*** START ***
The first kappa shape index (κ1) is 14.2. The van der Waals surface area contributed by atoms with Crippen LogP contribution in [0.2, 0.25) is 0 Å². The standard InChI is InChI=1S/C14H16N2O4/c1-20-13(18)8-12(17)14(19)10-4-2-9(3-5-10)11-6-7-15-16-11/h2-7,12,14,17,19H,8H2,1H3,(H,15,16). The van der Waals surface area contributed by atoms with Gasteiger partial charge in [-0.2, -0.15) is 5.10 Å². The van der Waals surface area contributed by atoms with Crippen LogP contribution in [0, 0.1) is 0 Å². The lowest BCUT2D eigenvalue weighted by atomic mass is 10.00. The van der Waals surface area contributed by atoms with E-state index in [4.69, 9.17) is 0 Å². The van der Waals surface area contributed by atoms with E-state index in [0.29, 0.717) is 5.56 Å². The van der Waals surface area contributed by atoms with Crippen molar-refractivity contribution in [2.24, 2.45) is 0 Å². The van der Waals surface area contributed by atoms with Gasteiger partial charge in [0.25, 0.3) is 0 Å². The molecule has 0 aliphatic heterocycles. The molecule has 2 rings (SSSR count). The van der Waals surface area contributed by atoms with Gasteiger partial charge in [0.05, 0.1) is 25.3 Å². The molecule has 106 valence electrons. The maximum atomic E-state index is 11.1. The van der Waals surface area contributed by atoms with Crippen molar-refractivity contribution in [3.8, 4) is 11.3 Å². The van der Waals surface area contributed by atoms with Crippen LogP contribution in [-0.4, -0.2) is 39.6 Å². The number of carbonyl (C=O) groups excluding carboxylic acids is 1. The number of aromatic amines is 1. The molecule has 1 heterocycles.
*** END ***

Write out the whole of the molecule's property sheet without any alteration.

The first kappa shape index (κ1) is 14.2. The van der Waals surface area contributed by atoms with Crippen LogP contribution in [0.2, 0.25) is 0 Å². The standard InChI is InChI=1S/C14H16N2O4/c1-20-13(18)8-12(17)14(19)10-4-2-9(3-5-10)11-6-7-15-16-11/h2-7,12,14,17,19H,8H2,1H3,(H,15,16). The van der Waals surface area contributed by atoms with Gasteiger partial charge in [-0.2, -0.15) is 5.10 Å². The van der Waals surface area contributed by atoms with Crippen LogP contribution in [0, 0.1) is 0 Å². The lowest BCUT2D eigenvalue weighted by atomic mass is 10.00. The van der Waals surface area contributed by atoms with E-state index in [4.69, 9.17) is 0 Å². The van der Waals surface area contributed by atoms with E-state index in [0.29, 0.717) is 5.56 Å². The van der Waals surface area contributed by atoms with Crippen molar-refractivity contribution in [2.24, 2.45) is 0 Å². The van der Waals surface area contributed by atoms with Gasteiger partial charge in [0.25, 0.3) is 0 Å². The molecule has 0 aliphatic heterocycles. The molecule has 2 rings (SSSR count). The van der Waals surface area contributed by atoms with Gasteiger partial charge in [0.05, 0.1) is 25.3 Å². The molecule has 106 valence electrons. The maximum atomic E-state index is 11.1. The van der Waals surface area contributed by atoms with Crippen molar-refractivity contribution in [3.8, 4) is 11.3 Å². The van der Waals surface area contributed by atoms with Crippen LogP contribution in [-0.4, -0.2) is 39.6 Å². The number of carbonyl (C=O) groups excluding carboxylic acids is 1. The number of aromatic amines is 1. The molecule has 1 heterocycles.